Edinburgh Peace & Justice Centre was founded in 1980 by Geoffrey and Elizabeth Carnall. The couple had been involved in anti-war campaigning over many years, and were renowned for their gentle and generous Quaker hospitality. The small resource centre they set up was a base for the conversations and friendship that Geoffrey and Elisabeth enjoyed so much as they nurtured the project carefully until their deaths in 2015.
Edinburgh Peace & Justice Centre’s best-known and longest location – underneath St. John’s Church on Prince’s Street.
Co-ordinators of the P&J over the years have included Janet Fenton who talks about her time at the centre here and most recently Brian Larkin, who oversaw an excellent peacebuilding in schools project and the peace cranes project that saw 140,000 origami peace cranes ‘fly’ in St. John’s Church to mark the 75th anniversary of the US bombing of Hiroshima, and as part of a steering group campaigning for an Opposing War Memorial, petitioned Edinburgh city council for a place for it in Princes Street Gardens
In 2020, members of Edinburgh Peace & Justice Centre voted to establish the centre as a nationwide organisation campaigning for peace, and so the centre was renamed simply as ‘Peace & Justice’
Here you can see some pictures from the peace cranes exhibition in 2021 – this was the culmination of five years’ collecting 140,000 origami peace cranes from around the world to remember the first victims of nuclear weapons when the US bombed Hiroshima in 1945.
And in 2022 curators Heather Kiernan and Iliyana Nedkova created a follow-up exhibition ‘Consequences’ – about the impact of nuclear bombs and war more recently.
We have also regularly marked Conscientious Objectors day on May 15th with a vigil in Edinburgh, and try to organise alternative remembrance day events around 11 November, including the selling of white poppies.
More about Geoffrey and Elisabeth Carnall
Geoffrey Carnall was known as an exceptional scholar when he was studying English Literature in 1945 at Magdalen College, Oxford, and was also already active in politics and peace activism. He had registered as a conscientious objector in 1944 and consequently served in the Friends Service Unit in India from 1948–50. There he came under the Quaker influence of Horace Alexander and explored Alexander’s Gandhian non-violence as India and Pakistan struggled on the brink of war. After India he returned to academia, first in Belfast and then in 1960 Edinburgh, where he met his wife Elisabeth Seale Carnall, founder of the Quaker Women’s Group and long standing supporter of Campaign Against the Arms Trade. Geoffrey was deeply involved in the peace movement, including direct action and a court case (which he won) on the legitimacy of leafleting people as they left the famous Edinburgh military tattoo. He and Elisabeth were renowned for their gentle and generous Quaker hospitality, and together they set up a small resource centre that has since grown into Peace and Justice Scotland. The centre was a base for the conversations and friendship that Geoffrey and Elisabeth enjoyed so much as they nurtured the project carefully until their deaths in 2015.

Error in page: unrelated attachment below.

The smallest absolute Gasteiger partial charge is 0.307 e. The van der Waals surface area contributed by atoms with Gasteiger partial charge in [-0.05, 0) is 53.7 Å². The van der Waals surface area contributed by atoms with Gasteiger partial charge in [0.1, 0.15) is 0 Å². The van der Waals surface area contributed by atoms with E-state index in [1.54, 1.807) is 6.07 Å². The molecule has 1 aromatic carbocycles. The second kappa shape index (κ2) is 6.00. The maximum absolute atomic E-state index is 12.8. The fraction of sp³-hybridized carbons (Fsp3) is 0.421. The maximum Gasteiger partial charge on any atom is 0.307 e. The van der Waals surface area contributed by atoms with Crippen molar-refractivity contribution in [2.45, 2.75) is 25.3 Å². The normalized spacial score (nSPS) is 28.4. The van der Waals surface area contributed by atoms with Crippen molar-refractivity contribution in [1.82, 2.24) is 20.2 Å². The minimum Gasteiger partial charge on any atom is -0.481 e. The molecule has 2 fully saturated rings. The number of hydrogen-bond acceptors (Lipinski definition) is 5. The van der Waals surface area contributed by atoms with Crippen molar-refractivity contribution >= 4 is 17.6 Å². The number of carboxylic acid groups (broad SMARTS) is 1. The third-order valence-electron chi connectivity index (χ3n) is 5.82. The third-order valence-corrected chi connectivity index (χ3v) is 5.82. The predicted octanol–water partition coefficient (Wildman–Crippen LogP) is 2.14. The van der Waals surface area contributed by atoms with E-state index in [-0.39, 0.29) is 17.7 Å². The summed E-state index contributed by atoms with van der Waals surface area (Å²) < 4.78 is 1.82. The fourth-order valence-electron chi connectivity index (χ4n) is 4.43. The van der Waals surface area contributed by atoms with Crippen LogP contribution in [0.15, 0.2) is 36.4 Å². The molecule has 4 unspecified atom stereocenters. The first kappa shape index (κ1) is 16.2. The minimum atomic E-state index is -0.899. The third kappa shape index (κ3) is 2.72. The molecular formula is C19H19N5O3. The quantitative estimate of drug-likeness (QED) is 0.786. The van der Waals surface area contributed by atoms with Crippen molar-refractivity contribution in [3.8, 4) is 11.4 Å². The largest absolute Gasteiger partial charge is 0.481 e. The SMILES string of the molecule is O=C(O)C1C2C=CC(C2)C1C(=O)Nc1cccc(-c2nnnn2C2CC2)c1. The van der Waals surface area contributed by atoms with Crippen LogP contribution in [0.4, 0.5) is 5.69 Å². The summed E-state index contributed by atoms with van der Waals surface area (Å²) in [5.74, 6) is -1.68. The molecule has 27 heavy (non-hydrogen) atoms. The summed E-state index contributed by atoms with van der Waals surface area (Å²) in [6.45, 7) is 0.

The legacy they left to the enterprise includes an annual award which in 2022 was given to Professor Paul Rogers, who delivered the annual lecture in their name.
In 2021 we awarded the Carnall Peace Award to Yemeni human rights organisation Mwatana and held an online event featuring art and music by Shatha Altowai, Yemeni visual artist and Saber Bamatraf, Yemeni pianist and composer as well as talks by Mwatana’s chair person Radhya Al-mutawakel. Watch the event again here